Kiti leidimai - Peržiūrėti viską
The M. P. for Russia Reminiscences & Correspondence of Madame Olga ..., 2 tomas
William Thomas Stead
Visos knygos peržiūra - 1909
admiration Afghan Afghanistan Aksakoff Alexander alliance Anglo-Russian armaments Armenians Asia asked Austria Balkan believe Berlin Treaty Bosnia British Bulgaria Carlyle cause Christian civilisation Conference Constantinople Cyprus Cyprus Convention DEAR MADAME NOVIKOFF,-I declared Eastern Question Emperor Empire England and Russia English entente Europe European favour feel foreign frontier Froude Germany Gladstone's honour hope interest Ismail Ismail Pasha Jews Katkoff Kinglake Laveleye Lessar letter Liberals London Lord Beaconsfield Lord Salisbury Madame Novikoff Madame Novikoff wrote ment Minister Moscow Moscow Gazette nation never Nihilists Northern Echo opinion Pall Mall Gazette party peace Penjdeh Petersburg political Powers Prince provinces regarded replied Russia and England Russian Government Servia Shere Ali sincerely Sir Robert Morier Skobeleff Slavonic Slavophile Slavs speech Sultan sympathy thank things tion Tsar Turkey Turkish Turks W. E. GLADSTONE write wrote to Madame
195 psl. - that it is an essential principle of the law of nations that no power can liberate itself from the engagements of a treaty, nor modify the stipulations thereof, unless with the consent of the contracting powers by means of an amicable arrangement.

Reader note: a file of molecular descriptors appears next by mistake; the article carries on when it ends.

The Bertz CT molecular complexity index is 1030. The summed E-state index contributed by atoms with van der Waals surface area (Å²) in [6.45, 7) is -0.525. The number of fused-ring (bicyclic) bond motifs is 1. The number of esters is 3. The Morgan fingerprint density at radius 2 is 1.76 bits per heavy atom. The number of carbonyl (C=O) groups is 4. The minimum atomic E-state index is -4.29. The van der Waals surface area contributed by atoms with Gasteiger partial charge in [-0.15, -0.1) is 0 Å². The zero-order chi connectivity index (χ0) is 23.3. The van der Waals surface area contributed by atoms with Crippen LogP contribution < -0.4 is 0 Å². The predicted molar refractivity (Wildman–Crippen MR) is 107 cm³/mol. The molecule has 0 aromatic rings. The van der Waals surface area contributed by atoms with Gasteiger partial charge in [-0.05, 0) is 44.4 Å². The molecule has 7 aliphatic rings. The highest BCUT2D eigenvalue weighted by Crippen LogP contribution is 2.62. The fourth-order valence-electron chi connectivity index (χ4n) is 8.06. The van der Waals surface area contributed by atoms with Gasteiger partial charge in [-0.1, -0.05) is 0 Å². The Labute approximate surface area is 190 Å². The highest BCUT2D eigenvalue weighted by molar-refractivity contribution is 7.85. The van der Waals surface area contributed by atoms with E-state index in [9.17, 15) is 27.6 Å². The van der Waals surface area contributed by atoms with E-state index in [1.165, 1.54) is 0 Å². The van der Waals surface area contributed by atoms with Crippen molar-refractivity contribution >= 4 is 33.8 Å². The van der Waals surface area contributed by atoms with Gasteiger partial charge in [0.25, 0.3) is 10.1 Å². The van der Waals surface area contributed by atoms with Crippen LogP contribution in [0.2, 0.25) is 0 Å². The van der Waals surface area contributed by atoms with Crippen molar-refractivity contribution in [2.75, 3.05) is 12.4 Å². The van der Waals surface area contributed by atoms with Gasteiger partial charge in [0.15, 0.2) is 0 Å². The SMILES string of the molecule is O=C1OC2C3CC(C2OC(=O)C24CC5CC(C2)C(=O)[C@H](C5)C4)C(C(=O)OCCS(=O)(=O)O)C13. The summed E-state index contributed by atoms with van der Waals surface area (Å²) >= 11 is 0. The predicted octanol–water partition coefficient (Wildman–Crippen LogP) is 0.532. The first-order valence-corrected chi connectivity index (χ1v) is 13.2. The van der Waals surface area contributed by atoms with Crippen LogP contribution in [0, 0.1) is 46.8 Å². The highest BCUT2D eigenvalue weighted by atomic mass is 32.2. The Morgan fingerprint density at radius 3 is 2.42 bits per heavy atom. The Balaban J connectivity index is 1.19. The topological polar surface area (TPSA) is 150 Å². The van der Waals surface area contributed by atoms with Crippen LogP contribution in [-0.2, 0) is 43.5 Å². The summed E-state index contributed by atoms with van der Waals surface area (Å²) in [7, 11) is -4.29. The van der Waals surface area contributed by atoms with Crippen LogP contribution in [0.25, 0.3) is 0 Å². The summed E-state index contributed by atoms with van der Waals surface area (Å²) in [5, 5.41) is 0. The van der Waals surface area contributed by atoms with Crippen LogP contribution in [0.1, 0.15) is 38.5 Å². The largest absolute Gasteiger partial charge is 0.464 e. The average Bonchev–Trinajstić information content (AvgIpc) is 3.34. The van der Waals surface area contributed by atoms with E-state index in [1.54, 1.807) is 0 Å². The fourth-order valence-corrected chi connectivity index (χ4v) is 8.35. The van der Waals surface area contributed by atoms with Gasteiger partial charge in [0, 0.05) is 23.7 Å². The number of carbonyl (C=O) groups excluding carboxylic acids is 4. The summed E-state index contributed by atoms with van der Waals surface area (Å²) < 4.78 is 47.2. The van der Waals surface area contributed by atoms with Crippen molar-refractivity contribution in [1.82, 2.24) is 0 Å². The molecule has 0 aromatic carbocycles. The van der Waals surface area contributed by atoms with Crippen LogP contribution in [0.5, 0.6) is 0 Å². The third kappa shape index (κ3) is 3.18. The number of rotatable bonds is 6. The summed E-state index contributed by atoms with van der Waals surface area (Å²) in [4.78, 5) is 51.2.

403 psl. - To put an end to these incessant armaments and to seek the means of warding off the calamities which are threatening the whole world, such is the supreme duty which is to-day imposed on all States.
389 psl. - Ardahan, Kars, or any of them shall be retained by Russia, and if any attempt shall be made at any future time by Russia to take possession of any further territories of His Imperial Majesty the Sultan in Asia, as fixed by the Definitive Treaty of Peace, England engages to join His Imperial Majesty the Sultan in defending them by force of arms.
403 psl. - The maintenance of general peace and a possible reduction of the excessive armaments which weigh upon all nations present themselves in the existing condition of the whole world, as the ideal towards which the endeavors of all Governments should be directed.
403 psl. - The intellectual and physical strength of the nations, labor and capital, are for the major part diverted from their natural application, and unproductively consumed. Hundreds of millions are devoted to acquiring terrible engines of destruction, which, though today regarded as the last word of science, are destined tomorrow to lose all value, in consequence of some fresh discovery in the same field.
296 psl. - If I were attempting to set up a Parliamentary system in India, or if it could be said that this chapter of reforms led directly or necessarily up to the establishment of a Parliamentary system in India, I, for one, would have nothing at all to do with it.
403 psl. - It is the better to guarantee peace that they have developed in proportions hitherto unprecedented their military forces, and still continue to increase them, without shrinking from any sacrifice.
403 psl. - Government thinks that the present moment would be very favourable to seeking, by means of international discussion, the most effectual means of ensuring to all peoples the benefits of a real and durable peace, and, above all, of putting an end to the progressive development of the present armaments.